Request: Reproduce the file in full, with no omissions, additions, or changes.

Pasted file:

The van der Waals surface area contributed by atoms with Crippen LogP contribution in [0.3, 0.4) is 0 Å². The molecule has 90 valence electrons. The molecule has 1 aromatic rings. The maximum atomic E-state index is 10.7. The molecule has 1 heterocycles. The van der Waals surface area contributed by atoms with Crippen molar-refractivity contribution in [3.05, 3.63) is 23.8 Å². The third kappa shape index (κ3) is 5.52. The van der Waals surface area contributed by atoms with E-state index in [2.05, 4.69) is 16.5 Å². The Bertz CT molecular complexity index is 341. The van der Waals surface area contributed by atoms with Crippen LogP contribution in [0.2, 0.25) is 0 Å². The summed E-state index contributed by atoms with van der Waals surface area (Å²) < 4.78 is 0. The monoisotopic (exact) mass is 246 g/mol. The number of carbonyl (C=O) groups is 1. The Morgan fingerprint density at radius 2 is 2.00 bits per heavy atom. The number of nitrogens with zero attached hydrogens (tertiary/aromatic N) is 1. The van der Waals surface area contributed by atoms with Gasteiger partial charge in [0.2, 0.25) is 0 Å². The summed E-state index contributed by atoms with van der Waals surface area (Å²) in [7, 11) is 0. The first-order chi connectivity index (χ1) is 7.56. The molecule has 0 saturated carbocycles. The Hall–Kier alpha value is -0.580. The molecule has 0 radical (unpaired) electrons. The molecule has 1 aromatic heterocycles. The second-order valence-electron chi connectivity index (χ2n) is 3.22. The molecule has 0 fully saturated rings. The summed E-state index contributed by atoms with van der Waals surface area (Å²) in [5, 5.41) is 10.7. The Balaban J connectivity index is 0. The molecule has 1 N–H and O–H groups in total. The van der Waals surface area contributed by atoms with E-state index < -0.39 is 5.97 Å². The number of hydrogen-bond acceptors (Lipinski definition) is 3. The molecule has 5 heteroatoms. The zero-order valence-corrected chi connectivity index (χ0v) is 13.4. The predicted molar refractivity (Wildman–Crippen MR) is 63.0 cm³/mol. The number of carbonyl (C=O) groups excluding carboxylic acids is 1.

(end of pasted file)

The van der Waals surface area contributed by atoms with Crippen LogP contribution in [0.3, 0.4) is 0 Å². The molecule has 90 valence electrons. The molecule has 1 aromatic rings. The maximum atomic E-state index is 10.7. The molecule has 1 heterocycles. The van der Waals surface area contributed by atoms with Crippen molar-refractivity contribution in [3.05, 3.63) is 23.8 Å². The third kappa shape index (κ3) is 5.52. The van der Waals surface area contributed by atoms with E-state index in [2.05, 4.69) is 16.5 Å². The Bertz CT molecular complexity index is 341. The van der Waals surface area contributed by atoms with Crippen LogP contribution in [0.2, 0.25) is 0 Å². The summed E-state index contributed by atoms with van der Waals surface area (Å²) < 4.78 is 0. The monoisotopic (exact) mass is 246 g/mol. The number of carbonyl (C=O) groups is 1. The Morgan fingerprint density at radius 2 is 2.00 bits per heavy atom. The number of nitrogens with zero attached hydrogens (tertiary/aromatic N) is 1. The van der Waals surface area contributed by atoms with Gasteiger partial charge in [0.2, 0.25) is 0 Å². The summed E-state index contributed by atoms with van der Waals surface area (Å²) in [7, 11) is 0. The first-order chi connectivity index (χ1) is 7.56. The molecule has 0 saturated carbocycles. The Hall–Kier alpha value is -0.580. The molecule has 0 radical (unpaired) electrons. The molecule has 1 aromatic heterocycles. The second-order valence-electron chi connectivity index (χ2n) is 3.22. The molecule has 0 fully saturated rings. The summed E-state index contributed by atoms with van der Waals surface area (Å²) in [5, 5.41) is 10.7. The Balaban J connectivity index is 0. The molecule has 1 N–H and O–H groups in total. The van der Waals surface area contributed by atoms with E-state index < -0.39 is 5.97 Å². The number of hydrogen-bond acceptors (Lipinski definition) is 3. The molecule has 5 heteroatoms. The zero-order valence-corrected chi connectivity index (χ0v) is 13.4. The predicted molar refractivity (Wildman–Crippen MR) is 63.0 cm³/mol. The number of carbonyl (C=O) groups excluding carboxylic acids is 1.